Reviewed By: Randy R on 04/30/2014
Rating: [5 of 5 Stars!]
Charter Arms is making a fine product that rivals, and in some areas, surpasses compact revolvers by S&W, and Ruger.
The Bulldog .44 has been in the Charter line up for decades and must be selling well to have remained in production for so long.
The SS model has a nicely blasted, matte finish and it took a moment to realize the grip frame/trigger guard is aluminum with the same finish - pretty good job Charter Arms! The pistol fits the hand very naturally with no odd dimensions. Hammer cocking is a rather longish pull, smooth with a "rolling" feel to it. DA is very goo at maybe 10 pounds, short throw, and the hammer cocking to about 60% of where it does when hand cocked. There is a feel of "new metal" moving inside...not gritty per se' just brand new parts that will smooth out over time. Repetitive manipulation of the action reveals zero hitches, binding, or tight spots.
The Bulldog reminds me of the (old) Colt Agent with it's beefy barrel, but also because like the Colts, the cylinder rotates to the right meaning as rotational stress is placed on the cylinder ratchet the entire rotating unit is being forced into the frame. This is one of the strong points of Colt and also Charter Arms because under hard recoil, even if the cylinder were to unlatch the hand is present to retain the cylinder in the frame. On S&W the cylinder rotates to the left...the hand essentially trying to push the cylinder out...minor to some, major to others. Also, the barrel-cylinder gap is nicely CLOSE! Just a few thousandths of an inch excess cylinder gap has a major impact on velocity, and on snub-nose revolvers one would like all the velocity possible! Other the years S&W has been a bit inconsistent with BC gaps...my 4" .500 shoots 100fps faster than my 6.5" .500 due to the 6.5" having a "generous" BC gap. It's nice to see that Charter Arms understands what they customer wants and has taken the time to ensure the working aspects of the pistol are put together well. The "fit" of all functional parts is excellent. The only detraction from "perfect" is with aspects of the cosmetic fit. The barrel extends below and above the "flat" of the frame...doesn't affect function one iota, but to the nit-picker it would be a detraction. The neoprene grips are Charter branded which indicates built to fit this frame, yet they protrude 1/8" above the frame at the back. The barrel's bore is not concentric to its outer profile...again, not a function issue, merely cosmetic as compared to the way an S&W is put together.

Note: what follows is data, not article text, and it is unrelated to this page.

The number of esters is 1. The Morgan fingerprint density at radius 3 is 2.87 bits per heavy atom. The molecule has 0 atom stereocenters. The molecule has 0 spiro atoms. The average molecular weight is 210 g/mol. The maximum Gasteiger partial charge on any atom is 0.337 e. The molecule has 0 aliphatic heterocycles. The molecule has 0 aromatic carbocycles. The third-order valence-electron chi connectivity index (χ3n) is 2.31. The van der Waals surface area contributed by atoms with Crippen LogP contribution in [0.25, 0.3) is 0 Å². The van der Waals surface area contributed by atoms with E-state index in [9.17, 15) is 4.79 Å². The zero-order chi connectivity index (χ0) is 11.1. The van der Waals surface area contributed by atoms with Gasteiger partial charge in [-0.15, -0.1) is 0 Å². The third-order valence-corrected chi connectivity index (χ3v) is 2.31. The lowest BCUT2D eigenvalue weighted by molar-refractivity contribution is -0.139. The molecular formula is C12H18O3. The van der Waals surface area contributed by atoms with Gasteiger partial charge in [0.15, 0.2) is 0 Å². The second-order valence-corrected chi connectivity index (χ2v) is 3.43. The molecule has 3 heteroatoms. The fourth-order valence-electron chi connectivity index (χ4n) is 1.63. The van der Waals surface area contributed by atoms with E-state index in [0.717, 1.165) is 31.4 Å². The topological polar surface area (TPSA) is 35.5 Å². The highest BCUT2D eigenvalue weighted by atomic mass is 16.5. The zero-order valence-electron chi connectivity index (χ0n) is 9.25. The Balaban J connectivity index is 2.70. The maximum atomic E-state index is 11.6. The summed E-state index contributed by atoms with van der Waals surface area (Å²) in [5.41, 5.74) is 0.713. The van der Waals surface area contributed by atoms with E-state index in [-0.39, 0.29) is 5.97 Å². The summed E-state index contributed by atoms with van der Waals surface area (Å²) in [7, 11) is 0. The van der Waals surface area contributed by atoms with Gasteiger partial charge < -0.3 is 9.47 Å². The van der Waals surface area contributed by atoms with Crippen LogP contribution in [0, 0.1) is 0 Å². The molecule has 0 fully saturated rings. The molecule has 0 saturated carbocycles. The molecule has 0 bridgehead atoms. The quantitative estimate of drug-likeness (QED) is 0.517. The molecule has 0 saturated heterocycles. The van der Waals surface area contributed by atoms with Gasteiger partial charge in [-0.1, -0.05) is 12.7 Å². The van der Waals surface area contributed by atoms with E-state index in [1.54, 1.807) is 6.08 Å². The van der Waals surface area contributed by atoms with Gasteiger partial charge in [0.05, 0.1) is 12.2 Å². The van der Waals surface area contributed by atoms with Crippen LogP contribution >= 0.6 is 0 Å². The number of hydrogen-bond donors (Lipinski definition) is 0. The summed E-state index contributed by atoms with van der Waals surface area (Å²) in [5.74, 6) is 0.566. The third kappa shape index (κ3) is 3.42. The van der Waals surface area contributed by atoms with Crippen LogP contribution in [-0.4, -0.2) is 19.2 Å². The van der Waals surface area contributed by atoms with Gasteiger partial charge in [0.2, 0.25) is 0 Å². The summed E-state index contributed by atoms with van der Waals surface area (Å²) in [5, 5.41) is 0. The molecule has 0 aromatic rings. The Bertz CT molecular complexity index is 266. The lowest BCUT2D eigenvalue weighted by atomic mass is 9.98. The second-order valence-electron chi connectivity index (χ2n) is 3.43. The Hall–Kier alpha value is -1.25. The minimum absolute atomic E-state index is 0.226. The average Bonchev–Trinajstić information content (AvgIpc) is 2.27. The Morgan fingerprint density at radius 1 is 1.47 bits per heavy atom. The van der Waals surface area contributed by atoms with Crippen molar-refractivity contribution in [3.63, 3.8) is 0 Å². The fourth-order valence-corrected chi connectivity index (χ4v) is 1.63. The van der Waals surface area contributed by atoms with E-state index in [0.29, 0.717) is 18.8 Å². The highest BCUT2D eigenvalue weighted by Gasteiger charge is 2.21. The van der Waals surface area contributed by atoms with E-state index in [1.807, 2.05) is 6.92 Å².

Areas I think are superior are the narrower cylinder stop notches and generously relieved scallop into the notch - zero chance of a chamber skip. The cylinder crane fits inside the frame which while not as aesthetically pleasing as the way Smith does it, it mechanically better. Already mentioned the "reverse rotation" cylinder, and tight BC gap. Also, front and back of the cylinder is generously beveled. The sights are also superior...reverse wedge front - wide blade, with a wide, deep channel that it is easy to pick up and allows enough light on either side of the blade to assist in fast aiming.
The Bulldog is only slightly larger than a J-frame...about one inch longer - with it's 2.5" barrel, and about 1/4" wider through the cylinder. It weighs 19.6 ounces according to my calibrated postal scale. That's 5.1 ounces more than my M-642 PRO. Considering the Bulldog is pushing out approximately 100 lb-ft more kinetic energy, the trade off seems reasonable. Aside from the person who must shave off absolutely every ounce possible, the bottom line is that if one can and wishes to CC a J-frame, one can CC a Bulldog .44 just as easily, and the .44 special is considerably more powerful.
It's a shame that S&W or Ruger has never managed to figure out the unique market (some would say novelty) that exists for a genuinely compact .44 caliber, but for Charter Arms this means the Bulldog has no real competition, and I suspect they sell all they can built each year.
I was going to give it a 4 star rating due to the cosmetic imperfections, however the more I factor in the mechanical pluses the more I realize this little gun deserves the full five stars!
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